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Minister Names Top Suspending Schools

Minister Names Top Suspending Schools

Four schools suspended more than one-in-ten pupils last year, ACT New Zealand Education Spokesman Deborah Coddington revealed today.

"Those four schools each suspended a greater ratio of their school rolls in 2002 than any single school in the entire country the previous year.

"The national average for school suspensions last year equated to just 0.6 percent of a school's roll. But last year ten schools suspended more than ten-times that number.

"What this shows is that there is a core of troubled schools, and it is growing.

Schools are struggling with increasing drug, alcohol and violence problems and being expected by the Government to act as social welfare workers. This Government tells parents they are not accountable for the actions of their offspring - they can expect stressed teachers to cope.

"Stand down figures drive home the point. A stand down is sending a child home for "a specified time" for misbehaviour. Nationally, just 2.4 percent of school students were involved in stand downs. But three New Zealand schools stood down the equivalent of 30 percent of their school rolls. Even accounting for some schools sending the same student home over-and-again, the number of school days lost at the twenty worst-offending schools is simply breathtaking.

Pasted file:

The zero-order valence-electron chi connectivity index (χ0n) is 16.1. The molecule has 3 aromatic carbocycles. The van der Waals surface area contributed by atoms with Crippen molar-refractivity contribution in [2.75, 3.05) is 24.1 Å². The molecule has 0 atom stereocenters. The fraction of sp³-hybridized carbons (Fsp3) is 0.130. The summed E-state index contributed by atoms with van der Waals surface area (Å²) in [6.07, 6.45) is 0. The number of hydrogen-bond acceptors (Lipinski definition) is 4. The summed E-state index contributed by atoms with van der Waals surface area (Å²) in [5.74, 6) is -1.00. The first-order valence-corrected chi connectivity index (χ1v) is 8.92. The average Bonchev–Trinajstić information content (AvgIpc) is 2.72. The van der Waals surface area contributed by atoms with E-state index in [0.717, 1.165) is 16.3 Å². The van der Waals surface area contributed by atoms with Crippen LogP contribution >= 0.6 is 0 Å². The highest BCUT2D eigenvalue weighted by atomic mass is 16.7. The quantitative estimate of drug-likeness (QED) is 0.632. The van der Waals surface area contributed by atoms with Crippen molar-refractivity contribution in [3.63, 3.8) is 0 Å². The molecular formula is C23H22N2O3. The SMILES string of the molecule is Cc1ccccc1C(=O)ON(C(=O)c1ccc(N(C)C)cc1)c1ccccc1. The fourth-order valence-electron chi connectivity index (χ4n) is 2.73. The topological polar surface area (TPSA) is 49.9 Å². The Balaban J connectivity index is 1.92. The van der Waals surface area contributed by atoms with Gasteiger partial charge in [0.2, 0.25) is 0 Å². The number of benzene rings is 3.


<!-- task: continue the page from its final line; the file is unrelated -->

"The core of troubled schools is festering under this Labour Government's inflexible control. Trevor Mallard's blinkered, neo-socialist mindset dictates that successful schools cannot take over troubled ones, and that parents who aren't wealthy must send their child to their local school, no matter how harmful it is. Enrolment schemes, terrible teacher-training standards and Government-controlled budgets all work against individual families and their education needs.

"Last year the Minister refused to give out information that identified individual schools. This year he has supplied the names in answer to parliamentary questions - putting them on the public record.

"These figures show the failure of Trevor Mallard's time in office," Miss Coddington said.

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